On 2nd June 1937, a Plymouth coupe with Ohio plates rolled up to the Lupton Port of Entry, the Arizona border checkpoint made famous in the film of The Grapes of Wrath. Inside were a teenage boy and girl. An inspector noticed that there were gun shells in the car and asked the pair to step out and hand over the gun to which the ammunition belonged. They did so – but then they each produced a pistol with which they threatened the checkpoint staff. Gordon Bartell and his wife, an elderly couple on holiday from Chicago, had the misfortune to be at the inspection station at the same time and soon found they would be continuing their trip to Los Angeles by bus when the teenagers stole their car.
When the car was searched, a marriage licence was found and the couple were named as Donald Blake, 16, and Evelyn Mayer, 15, both from Painesville, Ohio. Donald was a slender, cleancut youth who wore glasses, while his new bride was a sullen girl carrying several pounds of puppy fat. For the next two days, the search was concentrated on Arizona where it believed the honeymooners – they had been married in Greeley, Colorado, a few days before – were hiding out on reservation land. However, on 5th June they were caught in Valentine, Nebraska, after holding up a filling station attendant at gunpoint and stealing $80.96. They were still driving the Bartells’ vehicle when it slid off the road into a ditch. Theodore Witt, a passing trucker, went to their help but became suspicious of the pair and called the police instead. While they were being arrested, Evelyn shot at one of the police officers, grazing his hand.
Once in custody, the police found that they had four pistols, while Blake was carrying a rabbit’s foot and a billfold containing Evelyn’s picture, on the back of which was written ‘Evelyn Mayer, the girl I love’. Rather hopefully, Donald said; “I’m sorry this happened. I hope they won’t be too tough on us.” But the story had made headlines across the country and it was a misplaced hope.
As the pair confessed to filling station robberies in Arizona, Colorado and Nebraska and New Mexico, their families were shocked. “Evelyn is a good girl, she’s a church member, too,” said her mother. “I never dreamed that she would have done such a thing.” As Evelyn had stolen $100 from her mother and taken her father’s car as they left Ohio, one might have thought Mrs Mayer would have an inkling that Evelyn wasn’t quite the perfect daughter…
Their capture and subsequent confessions came as a relief to more than just law enforcement officers. In Bernalillo, New Mexico, one Herbert Campbell had been lanquishing in the county jail, protesting his innocence on a charge of robbing the Phillips gas station at 4th and Marquette in Albuquerque (he’d been arrested when visiting a friend in jail). It wasn’t until the District Attorney received a telegram from the Sheriff in Valentine that identified Donald Blake as the real perpetrator of the crime that Campbell was released. His friend, Walter Duerr, was however the real deal and pled guilty to armed robbery.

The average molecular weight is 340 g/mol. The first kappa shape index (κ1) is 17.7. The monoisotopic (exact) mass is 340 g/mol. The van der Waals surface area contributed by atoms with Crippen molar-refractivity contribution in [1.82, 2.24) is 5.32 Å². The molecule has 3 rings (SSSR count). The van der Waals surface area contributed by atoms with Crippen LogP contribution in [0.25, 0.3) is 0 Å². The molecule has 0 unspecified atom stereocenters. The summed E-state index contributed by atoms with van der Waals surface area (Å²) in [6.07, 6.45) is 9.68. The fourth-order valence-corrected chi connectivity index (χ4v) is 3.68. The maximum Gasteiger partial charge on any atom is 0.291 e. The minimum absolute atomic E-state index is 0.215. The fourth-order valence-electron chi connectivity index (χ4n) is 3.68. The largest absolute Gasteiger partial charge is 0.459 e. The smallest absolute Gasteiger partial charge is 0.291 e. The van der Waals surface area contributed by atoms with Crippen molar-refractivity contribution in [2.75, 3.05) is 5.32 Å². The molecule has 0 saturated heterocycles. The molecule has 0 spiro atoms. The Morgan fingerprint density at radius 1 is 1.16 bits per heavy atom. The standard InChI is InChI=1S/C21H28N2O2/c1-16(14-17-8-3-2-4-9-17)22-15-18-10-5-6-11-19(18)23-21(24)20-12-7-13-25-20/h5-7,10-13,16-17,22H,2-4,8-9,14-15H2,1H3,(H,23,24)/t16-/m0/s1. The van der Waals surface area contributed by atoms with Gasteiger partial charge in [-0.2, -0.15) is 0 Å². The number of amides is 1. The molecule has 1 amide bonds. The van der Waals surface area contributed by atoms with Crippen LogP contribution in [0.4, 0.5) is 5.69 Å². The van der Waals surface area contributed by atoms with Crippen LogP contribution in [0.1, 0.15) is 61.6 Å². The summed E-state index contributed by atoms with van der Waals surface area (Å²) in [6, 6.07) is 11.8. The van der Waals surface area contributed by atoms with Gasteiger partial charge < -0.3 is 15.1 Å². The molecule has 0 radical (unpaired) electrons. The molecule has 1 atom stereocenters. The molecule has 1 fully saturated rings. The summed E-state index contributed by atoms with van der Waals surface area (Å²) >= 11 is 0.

Five days after their capture, Donald and Evelyn were both sentenced to seven years in the reformatory. It was Evelyn’s 16th birthday. They both applied for parole in 1940 with each family blaming the other. Evelyn, by now 18, told the parole board that Donald was going to run away and she wouldn’t let him go without her. She also blamed that pulp novels and movies about the West were partly responsible for her running away, a tactic also used by Donald at his parole hearing where he said, “At the time I read a lot of trash books, detective stuff. When we ran out of money we had a couple of guns and started to get it the easy way.” Although no mention was ever made in reports of Bonnie Parker and Clyde Barrow who had been shot to death just three years before the couple’s wild honeymoon, it seems quite likely that the pair may have taken them as inspiration.
At the parole hearing, Donald’s father put the blame squarely on Evelyn, saying that Donald had been doing fine in school until Evelyn, his first girlfriend, had come along, which was conveniently overlooking the fact that Donald had broken into several cars in the months before he went on his mad flight with his bride to be.
Both Donald and Evelyn had their sentences reduced to five and a half years which, with time removed for good behaviour, would see them released in early 1941. That wasn’t soon enough for young Donald. On 10th August 1940 he escaped from the Nebraska Men’s Reformatory, stealing a truck and a .22 calibre revolver. He used the gun to force Ronald Anderson to drive him
to Omaha and then robbed him of $8.60. However, police later spotted Blake and, thinking he was acting suspiciously, arrested him. As he was taken into custody, a police broadcast came over the radio about the reformatory escape and he was identified. He had been free for just a few hours, but that escape and the armed robbery of Ronald Anderson would add another ten years to his sentence.
Evelyn seemed to have quietly made her parole in 1941 as her husband prepared to serve another decade behind bars. However, it was less than three years later that Blake walked out of the prison – this time legally – and immediately registered for the military, giving his current employer as the Gooch Milling Company in Lincoln, Nebraska. A few months later he enlisted at Fort Benjamin Harrison in Indiana, by which time he and Evelyn were divorced.
Little is known of Donald and Evelyn in later life. By the time that Evelyn died in 1997, she had also been known as Evelyn Otte and Evelyn Kramer. After his military service, Donald returned to his home town of Painesville where he lived for the rest of his life, marrying twice, both times to women more than ten years older than he and both of whom he outlived, dying in 2009. His wild honeymoon must have been a very distant memory by then.